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I am struggling to work out how good my presentation of material is in lectures I'm currently doing. I've done many lectures in the past, and I've typically received good feedback. I'm now teaching subjects I haven't taught in the past.

Usually I can look at the audience and ascertain that they are (mostly) engaged. At the moment I'm not getting that however. People are looking at their devices, look sullen, or appear to be more interested in talking with one another than the contents of the lecture. Nobody asks any questions (though I've repeatedly encouraged them to do so). I've left a form online (anonymous) for people to ask questions (or leave comments) and nobody has used it.

Maybe the material is just really easy to understand? I'm somewhat limited to what extent I can even change the scope of the course, even if I wanted to. But trying to ascertain what is too easy or difficult is nontrivial anyway, and I'm aware that the audience is mixed. I'm concerned about rushing through material and finding out later that people didn't adequately understand what was being taught. The appreciation that people may potentially not like the content of the lectures has made me somewhat nervous during lectures - it makes it more difficult to speak clearly, coherently, and certainly articulately. This almost certainly impacts on the quality of the lecture, and so is a vicious circle.

What can I do to try and gauge how well I'm currently doing, without finding that people simply complain when the course is over (or alternatively heap praise, which, though I believe is highly unlikely, would mean that I'm currently experiencing much unneeded stress? ) It's left me feeling more than slightly despondent - to put in hours and hours of work only to feel that people would rather not hear me speak at all: and probably get the same sort of rating regardless of the amount of work on my part. For what it's worth turnout is mixed (50-65% on average, which is about typically for most courses), but students are likely to be in the area anyway (having other courses to attend) so they'd probably have to make an active decision not to turn up if they really wanted to avoid this particular course.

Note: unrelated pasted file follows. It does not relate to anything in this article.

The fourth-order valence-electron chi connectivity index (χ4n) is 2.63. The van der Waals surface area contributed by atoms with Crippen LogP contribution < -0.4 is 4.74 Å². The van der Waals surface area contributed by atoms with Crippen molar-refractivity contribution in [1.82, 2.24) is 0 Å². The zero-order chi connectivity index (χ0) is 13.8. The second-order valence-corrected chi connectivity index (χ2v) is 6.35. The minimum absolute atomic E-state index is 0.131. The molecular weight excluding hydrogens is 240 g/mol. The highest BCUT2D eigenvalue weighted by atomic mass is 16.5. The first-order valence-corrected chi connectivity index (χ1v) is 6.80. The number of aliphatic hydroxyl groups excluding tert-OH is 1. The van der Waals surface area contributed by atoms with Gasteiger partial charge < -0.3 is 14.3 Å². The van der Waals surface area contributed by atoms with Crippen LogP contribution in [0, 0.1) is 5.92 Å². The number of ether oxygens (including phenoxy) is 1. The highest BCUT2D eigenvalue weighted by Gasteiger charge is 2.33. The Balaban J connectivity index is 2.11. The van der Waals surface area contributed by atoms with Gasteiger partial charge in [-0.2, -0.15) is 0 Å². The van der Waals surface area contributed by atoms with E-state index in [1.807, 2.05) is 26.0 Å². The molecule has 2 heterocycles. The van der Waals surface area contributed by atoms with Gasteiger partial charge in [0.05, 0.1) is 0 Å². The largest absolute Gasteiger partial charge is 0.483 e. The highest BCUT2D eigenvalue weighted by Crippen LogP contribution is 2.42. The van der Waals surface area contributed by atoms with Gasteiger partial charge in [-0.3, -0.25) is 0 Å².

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Two levels of answer here.

First, in terms of finding ways to gauge how well you're currently lecturing, can you ask a friend or colleague who is particularly engaging to come observe you and give you really honest feedback? Can you gather feedback during classtime itself - pass out index cards, pass around a sheet, set up a poll students can do from their phones etc.? Can you do some kind of "beginning of session/end of session" paired assessment where you have students answer questions (again, using something they can do with their phones/computers like PollEverywhere, PollDaddy, Flisti, etc.) to see if students have learned something over the course of the lecture?

Second, and this is where my last suggestion is trending, what ways can you make the lecture less one-way lecture-y? How can you get students involved in doing something other than sitting and staring? Even if you're super dynamic and interesting, the chances that your average student is going to be fascinated by what you have to say aren't high - passive listening doesn't rank high on most people's list of engaging things. Ask a question and have the students talk with one another first. Poll the class. Set up activities for them to do. Have several mini-lectures or parts of the lecture broken up by using the information in some fashion. Present a controversy and have different parts of the room/lecture hall take different sides. Argue each side of a given question and see which is more compelling. Use a shared Google Doc in which you and the students create a study guide together.

I don't know what educational system you're working in, but in mine students have often been trained for years of compulsory education to be passive consumers of information. They don't ask questions or leave comments or engage of their own initiative because for over a decade they've been taught to check boxes and pass tests. They need support and direction to learn in less passive ways, and it takes time.

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